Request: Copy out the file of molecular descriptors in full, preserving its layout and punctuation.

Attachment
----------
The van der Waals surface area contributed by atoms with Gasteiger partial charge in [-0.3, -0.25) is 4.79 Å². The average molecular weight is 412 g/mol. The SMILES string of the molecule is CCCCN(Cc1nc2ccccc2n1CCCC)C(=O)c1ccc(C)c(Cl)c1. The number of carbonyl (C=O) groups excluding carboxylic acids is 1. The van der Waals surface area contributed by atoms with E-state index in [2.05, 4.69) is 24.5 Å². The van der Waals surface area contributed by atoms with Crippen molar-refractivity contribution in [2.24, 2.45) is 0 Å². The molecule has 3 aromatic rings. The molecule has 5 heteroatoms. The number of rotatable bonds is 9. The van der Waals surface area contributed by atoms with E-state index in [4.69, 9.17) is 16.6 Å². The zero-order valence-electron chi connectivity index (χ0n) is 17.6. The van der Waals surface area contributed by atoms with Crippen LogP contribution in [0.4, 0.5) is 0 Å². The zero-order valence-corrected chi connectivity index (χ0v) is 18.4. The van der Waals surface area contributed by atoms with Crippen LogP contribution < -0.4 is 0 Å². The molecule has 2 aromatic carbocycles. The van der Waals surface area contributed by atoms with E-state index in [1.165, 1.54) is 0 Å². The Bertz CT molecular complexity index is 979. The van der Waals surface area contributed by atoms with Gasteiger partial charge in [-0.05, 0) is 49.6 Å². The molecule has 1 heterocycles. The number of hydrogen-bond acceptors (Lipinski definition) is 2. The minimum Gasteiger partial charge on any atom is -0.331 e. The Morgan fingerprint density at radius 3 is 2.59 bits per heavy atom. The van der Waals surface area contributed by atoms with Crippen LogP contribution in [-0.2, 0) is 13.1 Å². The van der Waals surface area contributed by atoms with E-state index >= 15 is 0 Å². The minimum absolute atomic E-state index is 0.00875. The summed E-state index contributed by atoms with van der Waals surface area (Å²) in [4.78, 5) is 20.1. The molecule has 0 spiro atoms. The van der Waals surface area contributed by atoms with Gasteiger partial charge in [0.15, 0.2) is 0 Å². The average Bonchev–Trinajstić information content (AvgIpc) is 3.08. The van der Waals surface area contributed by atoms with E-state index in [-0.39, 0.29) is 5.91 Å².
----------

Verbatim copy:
The van der Waals surface area contributed by atoms with Gasteiger partial charge in [-0.3, -0.25) is 4.79 Å². The average molecular weight is 412 g/mol. The SMILES string of the molecule is CCCCN(Cc1nc2ccccc2n1CCCC)C(=O)c1ccc(C)c(Cl)c1. The number of carbonyl (C=O) groups excluding carboxylic acids is 1. The van der Waals surface area contributed by atoms with E-state index in [2.05, 4.69) is 24.5 Å². The van der Waals surface area contributed by atoms with Crippen molar-refractivity contribution in [2.24, 2.45) is 0 Å². The molecule has 3 aromatic rings. The molecule has 5 heteroatoms. The number of rotatable bonds is 9. The van der Waals surface area contributed by atoms with E-state index in [4.69, 9.17) is 16.6 Å². The zero-order valence-electron chi connectivity index (χ0n) is 17.6. The van der Waals surface area contributed by atoms with Crippen LogP contribution in [0.4, 0.5) is 0 Å². The zero-order valence-corrected chi connectivity index (χ0v) is 18.4. The van der Waals surface area contributed by atoms with Crippen LogP contribution < -0.4 is 0 Å². The molecule has 2 aromatic carbocycles. The van der Waals surface area contributed by atoms with E-state index in [1.165, 1.54) is 0 Å². The Bertz CT molecular complexity index is 979. The van der Waals surface area contributed by atoms with Gasteiger partial charge in [-0.05, 0) is 49.6 Å². The molecule has 1 heterocycles. The number of hydrogen-bond acceptors (Lipinski definition) is 2. The minimum Gasteiger partial charge on any atom is -0.331 e. The Morgan fingerprint density at radius 3 is 2.59 bits per heavy atom. The van der Waals surface area contributed by atoms with Crippen LogP contribution in [-0.2, 0) is 13.1 Å². The van der Waals surface area contributed by atoms with E-state index >= 15 is 0 Å². The minimum absolute atomic E-state index is 0.00875. The summed E-state index contributed by atoms with van der Waals surface area (Å²) in [4.78, 5) is 20.1. The molecule has 0 spiro atoms. The van der Waals surface area contributed by atoms with Gasteiger partial charge in [0.15, 0.2) is 0 Å². The average Bonchev–Trinajstić information content (AvgIpc) is 3.08. The van der Waals surface area contributed by atoms with E-state index in [-0.39, 0.29) is 5.91 Å².